CS:IP where code runs :=>
Actual codes


Another big difference is that total assembly code+ dat size must be <= 64KB.
But the EXE file contains separte segments for data,code,stack,bss,etc.. (data segment,code segment ...) . so the code size is <=64KB, data size is <= 64KB ... .
Again multiple code and data segment can be used to accomodate large program.
So EXE structure is easier to maintain.


But the real advantage of using COM file is the easyness of loading and executing the file. Just copy the code to memory from a even page boundary+100h . and jump to the entry point . Ur prog wil start executing.

But in case of EXE u need to do many steps.

Actual EXE MZ header...

START(hex) OFFSETS(dec) DISCRIPTIONS
00 00 Always 4D 5A. Marks this file as an .EXE file
*02 02 Remainder after dividing load module's size by 512
*04 04 Size of file in 512 byte pages
06 06 Number of relocation table entries
@08 08 Size of header in paragraphs (16 bytes)
0A 10 Minumum number of paragraphs required after loaded program
0C 12 Maximum number of paragraphs required after loaded program
*0E 14 (SS) Offset of Stack Segment in Load module in paragraphs
*10 16 SP regester loaded with this word
12 18 Negative sum (ignore overflow) of all words in file (CRC)
*14 20 IP register loaded with this word
*16 22 (CS) Offset of Code Segment in load module in paragraphs
18 24 Offset of first relocation item.
1A 26 Overlay number. If no overlays used, this is 0

ok... thanks guys.... i have figured it out... thanks a lot to all who posted their idea here...(^--^)

The difference is back in the day, .com files made you look hardcore hacker if you wrote them, whereas .exe files made you look like you got a hold of a C++ or QBASIC compiler.

.COM programs are bare binary executables designed to be loaded directly past the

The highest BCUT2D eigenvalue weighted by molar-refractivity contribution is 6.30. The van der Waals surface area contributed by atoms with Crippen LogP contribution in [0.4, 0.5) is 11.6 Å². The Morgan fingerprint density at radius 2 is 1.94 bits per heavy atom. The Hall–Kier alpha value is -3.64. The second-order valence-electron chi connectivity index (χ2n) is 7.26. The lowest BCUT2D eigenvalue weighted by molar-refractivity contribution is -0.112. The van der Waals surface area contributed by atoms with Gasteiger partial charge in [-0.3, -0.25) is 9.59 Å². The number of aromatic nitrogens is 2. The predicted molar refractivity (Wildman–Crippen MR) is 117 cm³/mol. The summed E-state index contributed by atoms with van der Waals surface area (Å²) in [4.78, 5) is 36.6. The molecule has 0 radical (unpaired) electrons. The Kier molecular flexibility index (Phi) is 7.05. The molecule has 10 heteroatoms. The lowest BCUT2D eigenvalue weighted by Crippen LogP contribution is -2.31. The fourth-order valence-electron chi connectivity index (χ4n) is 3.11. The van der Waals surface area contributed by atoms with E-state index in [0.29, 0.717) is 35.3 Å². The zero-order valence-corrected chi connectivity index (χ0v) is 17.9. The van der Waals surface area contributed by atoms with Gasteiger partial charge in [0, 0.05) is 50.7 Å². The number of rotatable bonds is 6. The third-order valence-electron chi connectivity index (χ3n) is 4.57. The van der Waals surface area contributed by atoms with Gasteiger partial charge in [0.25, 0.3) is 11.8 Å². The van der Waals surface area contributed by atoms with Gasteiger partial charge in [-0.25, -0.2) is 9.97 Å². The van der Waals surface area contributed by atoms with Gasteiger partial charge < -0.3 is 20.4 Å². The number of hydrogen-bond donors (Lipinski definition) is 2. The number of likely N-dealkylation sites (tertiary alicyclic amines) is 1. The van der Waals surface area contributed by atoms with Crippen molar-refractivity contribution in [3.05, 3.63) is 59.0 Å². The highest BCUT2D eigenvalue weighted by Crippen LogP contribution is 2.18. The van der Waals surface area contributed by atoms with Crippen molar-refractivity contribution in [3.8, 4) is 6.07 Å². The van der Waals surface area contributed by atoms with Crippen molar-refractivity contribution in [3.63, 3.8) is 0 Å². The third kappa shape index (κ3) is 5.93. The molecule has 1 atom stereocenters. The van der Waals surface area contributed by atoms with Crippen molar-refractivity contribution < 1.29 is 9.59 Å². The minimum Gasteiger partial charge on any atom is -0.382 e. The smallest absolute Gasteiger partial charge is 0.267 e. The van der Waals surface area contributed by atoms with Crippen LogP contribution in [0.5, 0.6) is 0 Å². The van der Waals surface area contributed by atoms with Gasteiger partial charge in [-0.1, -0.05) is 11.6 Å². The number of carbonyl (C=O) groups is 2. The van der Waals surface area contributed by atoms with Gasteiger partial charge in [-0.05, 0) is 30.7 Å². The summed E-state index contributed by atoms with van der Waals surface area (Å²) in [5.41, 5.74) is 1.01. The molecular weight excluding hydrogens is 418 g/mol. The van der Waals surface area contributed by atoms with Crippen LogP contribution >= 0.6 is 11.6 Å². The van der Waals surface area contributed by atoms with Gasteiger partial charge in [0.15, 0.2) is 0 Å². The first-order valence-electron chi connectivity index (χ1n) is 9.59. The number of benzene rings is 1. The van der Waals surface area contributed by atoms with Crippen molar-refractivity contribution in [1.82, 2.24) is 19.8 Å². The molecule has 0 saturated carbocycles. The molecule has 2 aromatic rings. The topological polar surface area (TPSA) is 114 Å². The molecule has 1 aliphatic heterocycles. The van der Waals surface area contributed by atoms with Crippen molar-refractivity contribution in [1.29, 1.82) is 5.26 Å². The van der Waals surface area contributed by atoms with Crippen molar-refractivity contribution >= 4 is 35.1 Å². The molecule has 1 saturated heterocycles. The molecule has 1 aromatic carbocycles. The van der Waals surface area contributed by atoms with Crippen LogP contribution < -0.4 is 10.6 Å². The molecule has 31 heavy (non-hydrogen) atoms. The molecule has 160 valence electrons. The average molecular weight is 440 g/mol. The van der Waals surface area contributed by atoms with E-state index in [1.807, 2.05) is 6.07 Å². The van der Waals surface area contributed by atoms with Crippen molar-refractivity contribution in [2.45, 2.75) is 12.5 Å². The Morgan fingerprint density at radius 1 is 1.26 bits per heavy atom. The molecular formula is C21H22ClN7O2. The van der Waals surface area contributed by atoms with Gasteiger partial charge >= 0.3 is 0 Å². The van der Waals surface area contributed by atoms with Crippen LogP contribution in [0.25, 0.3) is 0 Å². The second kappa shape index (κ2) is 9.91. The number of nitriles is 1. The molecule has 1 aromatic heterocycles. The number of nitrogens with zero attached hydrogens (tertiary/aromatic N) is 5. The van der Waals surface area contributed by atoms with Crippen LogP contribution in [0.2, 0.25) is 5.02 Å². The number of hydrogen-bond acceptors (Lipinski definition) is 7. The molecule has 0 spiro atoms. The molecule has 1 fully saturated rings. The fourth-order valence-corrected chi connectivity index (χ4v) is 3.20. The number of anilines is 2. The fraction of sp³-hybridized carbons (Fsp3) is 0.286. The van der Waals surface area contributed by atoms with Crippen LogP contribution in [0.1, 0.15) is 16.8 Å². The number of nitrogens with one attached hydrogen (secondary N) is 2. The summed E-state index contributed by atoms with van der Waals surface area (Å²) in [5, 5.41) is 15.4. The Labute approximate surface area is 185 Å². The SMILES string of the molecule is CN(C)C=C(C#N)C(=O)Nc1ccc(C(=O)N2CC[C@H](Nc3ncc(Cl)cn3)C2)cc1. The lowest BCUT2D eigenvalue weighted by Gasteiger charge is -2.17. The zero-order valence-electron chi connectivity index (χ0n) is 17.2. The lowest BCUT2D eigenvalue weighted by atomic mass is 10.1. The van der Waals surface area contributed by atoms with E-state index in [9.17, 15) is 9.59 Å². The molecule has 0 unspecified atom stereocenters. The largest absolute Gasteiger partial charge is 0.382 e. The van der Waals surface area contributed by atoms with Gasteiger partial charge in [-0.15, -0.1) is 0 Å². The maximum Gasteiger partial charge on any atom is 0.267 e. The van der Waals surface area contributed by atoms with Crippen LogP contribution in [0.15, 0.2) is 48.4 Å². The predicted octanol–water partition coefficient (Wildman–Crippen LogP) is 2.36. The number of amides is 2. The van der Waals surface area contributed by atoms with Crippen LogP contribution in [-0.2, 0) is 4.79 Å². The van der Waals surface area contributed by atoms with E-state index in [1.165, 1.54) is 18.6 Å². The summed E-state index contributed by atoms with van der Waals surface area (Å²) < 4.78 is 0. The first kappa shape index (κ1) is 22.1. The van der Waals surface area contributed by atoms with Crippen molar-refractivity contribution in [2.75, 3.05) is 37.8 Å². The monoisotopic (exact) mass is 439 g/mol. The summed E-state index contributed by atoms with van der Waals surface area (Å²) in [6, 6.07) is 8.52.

PSP, also referred to as tiny model programs, for the code, data and stack all fit
onto one segment, limiting the programs size.
The .COM format was merely a carry over from CP/M, and so is the PSP, this format
is mainly for small utilities and programs mechanicly translated from CP/M
to DOS.
Old segment 16-bit .EXE programs have been available in very old versions of DOS
, and allow the program's size to be limited to available system memory.
.EXE programs contain allocation information (amount of minimum/maximum memory
to allocate to the program), values to calculate the initial SS : SP and entry point
CS : IP, and relocation information to touch up segment references within the
executable. Not all .EXE programs will allocate all available memory,
.COM programs always have all free memory allocated to them.

The DOS loader does not distinguish .COM's from .EXE's by extension, but
by inspecting the first two bytes of the program file for the ASCII characters
'M' and 'Z'.

Even new 32-bit Portable Executables contain a 16-bit segmented
old executable header which refers to a valid MS-DOS .EXE program
which displays "cannot be run in DOS mode", or such other message.

Many DOS commands are built into the command line interpreter's transient portion
which is freed when programs are loaded and executed.
The search order for executable programs and batch files is, .COM, .EXE, .BAT

Edited 6 Years Ago by NotNull: n/a